You stand up with your palms up and open. You then point to your face and show the coin held between your teeth.

Method: False pickup and display by the right hand. As you bend over at the waist, the left hand places coin in mouth. Everything else follows as described.
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eusbanger

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Reply with quote  #12 
I like coin magic, but I perform more card magic and mentalism.
Coin magic is more difficult for me and I have very little time so I really don't touch coins.

the only tricks I perform now is the brilliant one from Eugene Burger (can't remenber the name...), Imagination coins by garret thomas and a four fly by eric jones
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Barry Allen

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Reply with quote  #13 
Coins over cards each and every time (as opposed to coins under cards.....boom boom!).

The first routines I learnt were from Harry Lorayne's 'The Magic Book'. Bobo's tome came shortly thereafter.

I was fortunate enough to learn a lot from Bobby Bernard. As a youngster, he took me under his guidance during my trips to Hamleys. Luckily, it didn't cost anything, as my family couldn't have afforded private tuition anyway. My father knew Bobby from their association at a London Magic Club back in the 1950's; and once Bobby noticed that I listened to his wisdom AND practised, he was prepared to teach me so much.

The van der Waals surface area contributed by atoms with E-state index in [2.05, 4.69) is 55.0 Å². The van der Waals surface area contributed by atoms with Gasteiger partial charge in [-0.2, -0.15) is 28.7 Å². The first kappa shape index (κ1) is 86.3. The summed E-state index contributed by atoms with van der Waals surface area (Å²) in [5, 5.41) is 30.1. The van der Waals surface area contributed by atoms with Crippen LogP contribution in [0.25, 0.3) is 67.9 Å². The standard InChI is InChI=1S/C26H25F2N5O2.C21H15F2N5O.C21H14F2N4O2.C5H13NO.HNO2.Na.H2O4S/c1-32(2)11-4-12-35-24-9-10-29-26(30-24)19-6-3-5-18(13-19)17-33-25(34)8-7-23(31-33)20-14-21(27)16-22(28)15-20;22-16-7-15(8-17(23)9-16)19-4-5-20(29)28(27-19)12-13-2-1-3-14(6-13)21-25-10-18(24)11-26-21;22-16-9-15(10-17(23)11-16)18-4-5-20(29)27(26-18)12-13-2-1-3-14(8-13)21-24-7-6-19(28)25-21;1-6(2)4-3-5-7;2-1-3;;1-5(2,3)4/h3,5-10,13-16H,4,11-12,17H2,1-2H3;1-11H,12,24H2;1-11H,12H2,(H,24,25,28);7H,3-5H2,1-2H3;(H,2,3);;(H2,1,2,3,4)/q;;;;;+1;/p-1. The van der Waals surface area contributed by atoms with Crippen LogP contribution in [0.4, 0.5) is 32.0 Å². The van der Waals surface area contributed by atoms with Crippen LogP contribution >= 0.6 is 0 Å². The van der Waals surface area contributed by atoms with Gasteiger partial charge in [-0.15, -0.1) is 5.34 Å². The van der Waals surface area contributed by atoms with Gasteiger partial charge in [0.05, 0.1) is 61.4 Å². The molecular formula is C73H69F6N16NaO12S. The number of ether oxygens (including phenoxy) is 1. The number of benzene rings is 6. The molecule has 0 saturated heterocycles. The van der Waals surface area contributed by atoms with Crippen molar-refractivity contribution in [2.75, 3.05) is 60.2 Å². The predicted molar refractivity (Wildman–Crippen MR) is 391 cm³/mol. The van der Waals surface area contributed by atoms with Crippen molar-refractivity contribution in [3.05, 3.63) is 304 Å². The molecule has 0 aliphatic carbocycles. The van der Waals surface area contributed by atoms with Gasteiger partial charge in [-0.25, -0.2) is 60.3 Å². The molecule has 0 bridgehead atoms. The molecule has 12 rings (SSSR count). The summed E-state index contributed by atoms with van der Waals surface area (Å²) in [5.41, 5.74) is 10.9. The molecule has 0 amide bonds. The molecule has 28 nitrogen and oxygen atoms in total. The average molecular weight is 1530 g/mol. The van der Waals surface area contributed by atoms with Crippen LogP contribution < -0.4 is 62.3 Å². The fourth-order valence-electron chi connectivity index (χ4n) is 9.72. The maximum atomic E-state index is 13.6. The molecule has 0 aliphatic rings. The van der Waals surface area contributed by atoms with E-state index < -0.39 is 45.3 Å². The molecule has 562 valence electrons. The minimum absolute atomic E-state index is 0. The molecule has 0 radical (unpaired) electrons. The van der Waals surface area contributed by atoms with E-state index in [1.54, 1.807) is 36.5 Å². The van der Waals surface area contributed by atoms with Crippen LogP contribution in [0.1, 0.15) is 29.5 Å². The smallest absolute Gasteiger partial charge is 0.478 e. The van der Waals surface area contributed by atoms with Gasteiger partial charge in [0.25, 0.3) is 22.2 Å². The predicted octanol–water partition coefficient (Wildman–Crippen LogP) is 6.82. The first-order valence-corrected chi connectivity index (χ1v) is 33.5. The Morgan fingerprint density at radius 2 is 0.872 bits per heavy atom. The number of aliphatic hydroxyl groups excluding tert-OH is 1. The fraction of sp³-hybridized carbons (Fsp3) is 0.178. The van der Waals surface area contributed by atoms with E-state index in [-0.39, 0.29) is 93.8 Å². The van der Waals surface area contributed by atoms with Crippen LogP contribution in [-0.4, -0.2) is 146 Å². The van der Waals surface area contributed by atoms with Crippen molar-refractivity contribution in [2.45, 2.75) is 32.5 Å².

Over the years, I have gone through the usual phases of buying numerous fakes. All of which have either been lost, spent or resold. That's apart from my folders - I truly deem the coin in bottle effect to be one of the greatest examples of seemingly impromptu magic on this earth (despite a myriad of newer methods). I also have a set of Victorian Pennies with an expanded she'll that have remained 'stayers'.

Other than these, I stick to coin magic with everyday normal coins rather than gaffs.

Coins to glass and the International Coin Trick (from Harry's booklet of Derek Dingle's work - Dingle's Deceptions) being my usual fayre; along with an Okito Box, with which I perform the Ken Brooke routine.

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Robert Parris

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Reply with quote  #14 
Barry, I agree that the simplest effects are some of the most effective. The coin in the bottle being one. I certainly do prefer to just use the coins themselves for the magic rather than gaffs, but there are some fabulous routines out there incorporating the 'dolphin' and the 'turtle' Dean Dill's Coin Explosion is one that still blows me away to watch. I've recently gone to Harry Lorayne's Apocolypse for how to do that effect as (to my knowledge) Dean never released a 'how-to' for that one. It's a tough one to pull off but man does it look great!